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Second person thought

Philosophical Explorations 17 (3):317-331 (2014)

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  1. Thinking About You.Léa Salje - 2016 - Mind:fzw018.
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  • Epistemology Personalized.Matthew A. Benton - 2017 - Philosophical Quarterly 67 (269):813-834.
    Recent epistemology has focused almost exclusively on propositional knowledge. This paper considers an underexplored area of epistemology, namely knowledge of persons: if propositional knowledge is a state of mind, consisting in a subject's attitude to a (true) proposition, the account developed here thinks of interpersonal knowledge as a state of minds, involving a subject's attitude to another (existing) subject. This kind of knowledge is distinct from propositional knowledge, but it exhibits a gradability characteristic of context-sensitivity, and admits of shifty thresholds. (...)
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  • You Me and the World.Naomi Eilan - 2016 - Analysis 76 (3):311-324.
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  • Peacocke on Primitive Self-Representation.Karen Neander - 2016 - Analysis 76 (3):324-334.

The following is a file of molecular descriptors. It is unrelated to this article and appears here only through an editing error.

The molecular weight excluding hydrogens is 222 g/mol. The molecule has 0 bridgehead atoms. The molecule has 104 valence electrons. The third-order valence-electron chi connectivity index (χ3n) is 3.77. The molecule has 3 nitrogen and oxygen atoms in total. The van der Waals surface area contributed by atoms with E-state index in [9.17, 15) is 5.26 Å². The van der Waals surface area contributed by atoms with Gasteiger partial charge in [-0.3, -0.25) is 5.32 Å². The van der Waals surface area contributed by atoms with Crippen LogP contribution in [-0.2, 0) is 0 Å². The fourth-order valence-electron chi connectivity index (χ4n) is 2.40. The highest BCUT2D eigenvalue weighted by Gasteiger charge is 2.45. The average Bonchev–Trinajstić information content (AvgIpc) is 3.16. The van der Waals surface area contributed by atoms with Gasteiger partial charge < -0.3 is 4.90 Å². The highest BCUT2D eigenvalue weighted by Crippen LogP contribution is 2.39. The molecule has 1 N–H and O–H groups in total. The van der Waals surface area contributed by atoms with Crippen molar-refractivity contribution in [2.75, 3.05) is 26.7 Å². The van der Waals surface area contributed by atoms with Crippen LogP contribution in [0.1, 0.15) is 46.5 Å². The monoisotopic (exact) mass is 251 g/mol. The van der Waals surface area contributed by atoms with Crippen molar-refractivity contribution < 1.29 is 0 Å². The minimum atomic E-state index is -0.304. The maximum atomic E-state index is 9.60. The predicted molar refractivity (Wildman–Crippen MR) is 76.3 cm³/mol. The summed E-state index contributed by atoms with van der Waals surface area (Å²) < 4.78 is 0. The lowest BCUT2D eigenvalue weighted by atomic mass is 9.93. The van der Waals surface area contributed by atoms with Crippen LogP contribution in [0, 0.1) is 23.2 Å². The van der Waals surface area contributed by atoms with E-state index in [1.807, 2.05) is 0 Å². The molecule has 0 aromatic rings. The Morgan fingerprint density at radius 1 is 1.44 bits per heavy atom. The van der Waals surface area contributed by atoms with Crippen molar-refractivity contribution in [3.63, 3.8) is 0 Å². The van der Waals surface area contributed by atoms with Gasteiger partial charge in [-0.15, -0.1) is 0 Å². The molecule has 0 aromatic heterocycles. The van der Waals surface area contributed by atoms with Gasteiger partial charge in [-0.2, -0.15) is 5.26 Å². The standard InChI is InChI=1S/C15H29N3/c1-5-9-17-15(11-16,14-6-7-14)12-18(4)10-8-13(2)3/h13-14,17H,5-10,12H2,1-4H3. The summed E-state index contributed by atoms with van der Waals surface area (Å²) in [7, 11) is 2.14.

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  • Thinking About You.Léa Salje - 2017 - Mind 126 (503):817-840.
    This paper brings into focus the idea that just as no third-personal way of thinking could capture the self-consciousness of first-person thought, no first- or third- personal way of thinking could capture the especially intimate way we have of relating to each other canonically expressed with our uses of ‘you’. It proposes, motivates and defends the view that second-person speech is canonically expressive of a distinctive way we have of thinking of each other, under a concept that refers de jure (...)
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  • We‐Experiences, Common Knowledge, and the Mode Approach to Collective Intentionality.Olle Blomberg - 2018 - Journal of Social Philosophy 49 (1):183-203.
    According to we-mode accounts of collective intentionality, an experience is a "we-experience"—that is, part of a jointly attentional episode—in virtue of the way or mode in which the content of the experience is given to the subject of experience. These accounts are supposed to explain how a we-experience can have the phenomenal character of being given to the subject "as ours" rather than merely "as my experience" (Zahavi 2015), and do so in a relatively conceptually and cognitively undemanding way. Galotti (...)
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